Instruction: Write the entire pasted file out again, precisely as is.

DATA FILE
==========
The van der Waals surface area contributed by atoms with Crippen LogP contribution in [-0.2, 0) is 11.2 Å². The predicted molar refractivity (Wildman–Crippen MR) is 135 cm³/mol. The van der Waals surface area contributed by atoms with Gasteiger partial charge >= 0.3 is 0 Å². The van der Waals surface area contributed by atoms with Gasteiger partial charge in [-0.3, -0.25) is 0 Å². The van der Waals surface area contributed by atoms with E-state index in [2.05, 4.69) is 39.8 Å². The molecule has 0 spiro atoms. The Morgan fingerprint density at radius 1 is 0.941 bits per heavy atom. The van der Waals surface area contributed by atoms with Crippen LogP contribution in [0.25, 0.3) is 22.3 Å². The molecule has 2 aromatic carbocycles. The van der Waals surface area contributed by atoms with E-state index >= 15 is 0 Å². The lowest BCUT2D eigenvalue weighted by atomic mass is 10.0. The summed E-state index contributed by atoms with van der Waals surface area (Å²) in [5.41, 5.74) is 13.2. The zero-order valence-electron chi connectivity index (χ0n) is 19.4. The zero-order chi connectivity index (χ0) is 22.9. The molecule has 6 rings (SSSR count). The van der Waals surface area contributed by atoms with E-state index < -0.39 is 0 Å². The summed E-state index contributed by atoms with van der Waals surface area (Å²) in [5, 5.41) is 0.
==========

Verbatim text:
The van der Waals surface area contributed by atoms with Crippen LogP contribution in [-0.2, 0) is 11.2 Å². The predicted molar refractivity (Wildman–Crippen MR) is 135 cm³/mol. The van der Waals surface area contributed by atoms with Gasteiger partial charge >= 0.3 is 0 Å². The van der Waals surface area contributed by atoms with Gasteiger partial charge in [-0.3, -0.25) is 0 Å². The van der Waals surface area contributed by atoms with E-state index in [2.05, 4.69) is 39.8 Å². The molecule has 0 spiro atoms. The Morgan fingerprint density at radius 1 is 0.941 bits per heavy atom. The van der Waals surface area contributed by atoms with Crippen LogP contribution in [0.25, 0.3) is 22.3 Å². The molecule has 2 aromatic carbocycles. The van der Waals surface area contributed by atoms with E-state index >= 15 is 0 Å². The lowest BCUT2D eigenvalue weighted by atomic mass is 10.0. The summed E-state index contributed by atoms with van der Waals surface area (Å²) in [5.41, 5.74) is 13.2. The zero-order valence-electron chi connectivity index (χ0n) is 19.4. The zero-order chi connectivity index (χ0) is 22.9. The molecule has 6 rings (SSSR count). The van der Waals surface area contributed by atoms with E-state index < -0.39 is 0 Å². The summed E-state index contributed by atoms with van der Waals surface area (Å²) in [5, 5.41) is 0.